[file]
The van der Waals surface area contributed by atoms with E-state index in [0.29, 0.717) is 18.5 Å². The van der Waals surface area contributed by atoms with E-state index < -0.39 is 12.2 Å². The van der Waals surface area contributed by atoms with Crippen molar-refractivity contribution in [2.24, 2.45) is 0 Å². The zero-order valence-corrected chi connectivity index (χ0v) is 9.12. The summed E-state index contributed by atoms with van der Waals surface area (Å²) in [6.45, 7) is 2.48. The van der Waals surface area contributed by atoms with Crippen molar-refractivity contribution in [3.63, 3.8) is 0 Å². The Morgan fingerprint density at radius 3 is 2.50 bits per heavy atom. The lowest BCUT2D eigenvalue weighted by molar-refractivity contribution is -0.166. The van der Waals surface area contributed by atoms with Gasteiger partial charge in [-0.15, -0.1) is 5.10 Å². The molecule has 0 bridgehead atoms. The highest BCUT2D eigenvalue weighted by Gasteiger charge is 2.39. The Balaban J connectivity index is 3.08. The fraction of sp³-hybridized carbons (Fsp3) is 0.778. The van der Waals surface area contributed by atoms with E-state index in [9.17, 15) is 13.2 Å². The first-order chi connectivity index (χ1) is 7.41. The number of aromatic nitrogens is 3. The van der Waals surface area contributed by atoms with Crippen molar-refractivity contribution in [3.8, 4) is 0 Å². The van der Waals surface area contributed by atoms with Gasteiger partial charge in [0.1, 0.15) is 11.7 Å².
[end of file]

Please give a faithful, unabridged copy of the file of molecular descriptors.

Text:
The van der Waals surface area contributed by atoms with E-state index in [0.29, 0.717) is 18.5 Å². The van der Waals surface area contributed by atoms with E-state index < -0.39 is 12.2 Å². The van der Waals surface area contributed by atoms with Crippen molar-refractivity contribution in [2.24, 2.45) is 0 Å². The zero-order valence-corrected chi connectivity index (χ0v) is 9.12. The summed E-state index contributed by atoms with van der Waals surface area (Å²) in [6.45, 7) is 2.48. The van der Waals surface area contributed by atoms with Crippen molar-refractivity contribution in [3.63, 3.8) is 0 Å². The Morgan fingerprint density at radius 3 is 2.50 bits per heavy atom. The lowest BCUT2D eigenvalue weighted by molar-refractivity contribution is -0.166. The van der Waals surface area contributed by atoms with Gasteiger partial charge in [-0.15, -0.1) is 5.10 Å². The molecule has 0 bridgehead atoms. The highest BCUT2D eigenvalue weighted by Gasteiger charge is 2.39. The Balaban J connectivity index is 3.08. The fraction of sp³-hybridized carbons (Fsp3) is 0.778. The van der Waals surface area contributed by atoms with E-state index in [9.17, 15) is 13.2 Å². The first-order chi connectivity index (χ1) is 7.41. The number of aromatic nitrogens is 3. The van der Waals surface area contributed by atoms with Crippen molar-refractivity contribution in [3.8, 4) is 0 Å². The van der Waals surface area contributed by atoms with Gasteiger partial charge in [0.1, 0.15) is 11.7 Å².